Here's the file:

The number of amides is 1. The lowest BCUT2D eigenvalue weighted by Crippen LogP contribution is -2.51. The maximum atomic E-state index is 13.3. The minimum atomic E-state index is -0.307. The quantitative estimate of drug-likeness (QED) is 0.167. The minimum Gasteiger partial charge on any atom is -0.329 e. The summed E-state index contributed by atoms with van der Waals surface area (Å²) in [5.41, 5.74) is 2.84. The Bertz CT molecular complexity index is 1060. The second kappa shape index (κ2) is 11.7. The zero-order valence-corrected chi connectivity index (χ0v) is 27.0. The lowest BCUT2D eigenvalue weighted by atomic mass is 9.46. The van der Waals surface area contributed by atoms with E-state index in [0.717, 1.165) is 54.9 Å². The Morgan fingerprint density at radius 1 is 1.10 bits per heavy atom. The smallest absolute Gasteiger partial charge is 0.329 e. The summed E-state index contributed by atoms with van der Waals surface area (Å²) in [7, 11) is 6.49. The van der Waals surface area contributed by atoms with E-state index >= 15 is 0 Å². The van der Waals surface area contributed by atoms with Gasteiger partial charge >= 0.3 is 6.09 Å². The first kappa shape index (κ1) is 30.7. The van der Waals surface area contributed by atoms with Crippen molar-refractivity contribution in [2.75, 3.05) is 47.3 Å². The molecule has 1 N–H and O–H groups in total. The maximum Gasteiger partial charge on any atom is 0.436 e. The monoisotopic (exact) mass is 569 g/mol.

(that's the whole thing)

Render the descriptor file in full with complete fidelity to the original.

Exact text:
The number of amides is 1. The lowest BCUT2D eigenvalue weighted by Crippen LogP contribution is -2.51. The maximum atomic E-state index is 13.3. The minimum atomic E-state index is -0.307. The quantitative estimate of drug-likeness (QED) is 0.167. The minimum Gasteiger partial charge on any atom is -0.329 e. The summed E-state index contributed by atoms with van der Waals surface area (Å²) in [5.41, 5.74) is 2.84. The Bertz CT molecular complexity index is 1060. The second kappa shape index (κ2) is 11.7. The zero-order valence-corrected chi connectivity index (χ0v) is 27.0. The lowest BCUT2D eigenvalue weighted by atomic mass is 9.46. The van der Waals surface area contributed by atoms with E-state index in [0.717, 1.165) is 54.9 Å². The Morgan fingerprint density at radius 1 is 1.10 bits per heavy atom. The smallest absolute Gasteiger partial charge is 0.329 e. The summed E-state index contributed by atoms with van der Waals surface area (Å²) in [7, 11) is 6.49. The van der Waals surface area contributed by atoms with E-state index >= 15 is 0 Å². The van der Waals surface area contributed by atoms with Gasteiger partial charge >= 0.3 is 6.09 Å². The first kappa shape index (κ1) is 30.7. The van der Waals surface area contributed by atoms with Crippen molar-refractivity contribution in [2.75, 3.05) is 47.3 Å². The molecule has 1 N–H and O–H groups in total. The maximum Gasteiger partial charge on any atom is 0.436 e. The monoisotopic (exact) mass is 569 g/mol.